How Can Someone Quit Using Heroin?
Heroin is a powerful and dangerous opioid drug. Heroin and its opiate derivative cousins are some of the most addictive drugs in the world. It is an illegal drug in the U.S., but many people who become addicted to heroin started with prescription opioids, either obtained legally or illegally. It is estimated that around a million people in the U.S. will use heroin at least once in a given year. Unfortunately, using heroin just once puts a person at high risk of becoming addicted.
Heroin addiction has more than doubled in the last few years, and close to 100,000 people will enter U.S. emergency years every year from a suspected heroin overdose. The people who are driving the increase in heroin addiction and overdose are mainly young adults, between the ages of 18 and 25. But what makes heroin so addictive, and how can someone quit using the drug? Despite the drug’s high propensity for addiction and overdose, thousands of people quit using heroin and go on to live a life of sobriety.
Why is heroin so addictive?
The brain and neural pathways in the body possess naturally occurring opioid receptors. Neurotransmitters in the brain will bind to these receptors, which control the body’s ability to regulate pain, specific hormone releases, and overall feelings of well-being and ease. Heroin and other opiates and opioid-derivative drugs bind to these receptors and hijack the brain’s neural pathways. When heroin binds to these receptors, the brain releases a flood of dopamine, which is a natural “feel-good” neurotransmitter. This flood of dopamine will create a dramatic euphoria, or high, which is addictive and reinforces a person’s drug-seeking behavior. It is through this biochemical reaction that addiction to heroin takes place.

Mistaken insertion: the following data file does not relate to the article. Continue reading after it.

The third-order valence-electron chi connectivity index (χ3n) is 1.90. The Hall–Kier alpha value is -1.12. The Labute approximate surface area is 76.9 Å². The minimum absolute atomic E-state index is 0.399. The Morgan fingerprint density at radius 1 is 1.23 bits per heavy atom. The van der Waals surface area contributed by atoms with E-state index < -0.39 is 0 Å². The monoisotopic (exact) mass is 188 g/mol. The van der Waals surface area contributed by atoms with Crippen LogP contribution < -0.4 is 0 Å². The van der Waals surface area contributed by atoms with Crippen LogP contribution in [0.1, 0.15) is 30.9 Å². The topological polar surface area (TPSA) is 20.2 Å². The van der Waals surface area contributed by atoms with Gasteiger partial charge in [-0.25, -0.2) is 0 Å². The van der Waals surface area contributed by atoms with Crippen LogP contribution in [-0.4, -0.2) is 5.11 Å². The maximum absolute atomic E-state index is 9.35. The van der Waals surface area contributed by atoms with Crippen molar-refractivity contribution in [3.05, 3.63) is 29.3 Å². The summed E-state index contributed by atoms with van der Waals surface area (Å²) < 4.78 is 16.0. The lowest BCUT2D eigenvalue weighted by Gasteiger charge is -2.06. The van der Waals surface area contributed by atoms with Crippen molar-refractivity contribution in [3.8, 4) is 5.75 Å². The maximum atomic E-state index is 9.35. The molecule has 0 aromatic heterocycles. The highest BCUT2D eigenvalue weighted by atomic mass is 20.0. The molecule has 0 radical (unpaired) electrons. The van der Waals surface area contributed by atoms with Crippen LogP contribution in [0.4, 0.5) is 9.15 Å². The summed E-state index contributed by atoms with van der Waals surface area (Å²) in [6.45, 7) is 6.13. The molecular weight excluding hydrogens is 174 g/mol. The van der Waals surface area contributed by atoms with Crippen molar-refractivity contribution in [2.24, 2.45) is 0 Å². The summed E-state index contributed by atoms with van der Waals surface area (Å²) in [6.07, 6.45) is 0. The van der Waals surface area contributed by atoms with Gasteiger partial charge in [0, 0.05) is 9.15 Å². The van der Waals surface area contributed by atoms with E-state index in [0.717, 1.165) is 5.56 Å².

Heroin can be taken in several ways – it can be snorted, smoked, or injected. Most new users will snort or smoke heroin. No matter which method a person uses to get high on heroin, there are dire consequences involved. A heroin user’s physical and mental health is put at risk, and it’s impossible for users to know how strong a batch of heroin is. Many people accidentally overdose on strong quantities of heroin, and end up permanently disabled, or die from heroin toxicity.
What are the consequences of heroin addiction?
Whether heroin is smoked, snorted, or injected, there is a range of long and short-term health effects. When someone quits using heroin, their body can start to heal itself. But even short-term use of heroin can lead to lifelong health effects.
Heroin use will cause insomnia and constipation. Getting high on heroin or other opioid-derivative drugs will cause someone’s respiratory rate to slow, sometimes to dangerous levels. This repeated lowering of respiratory rate can lead to chronic lung issues, including pneumonia. Heroin addicts are also at increased risk of contracting tuberculosis, and heroin use can also cause problems with fertility and sexual dysfunction. Long-term heroin use can change someone’s personality and their mental health, and they can become depressed, irritable, and antisocial from heroin addiction.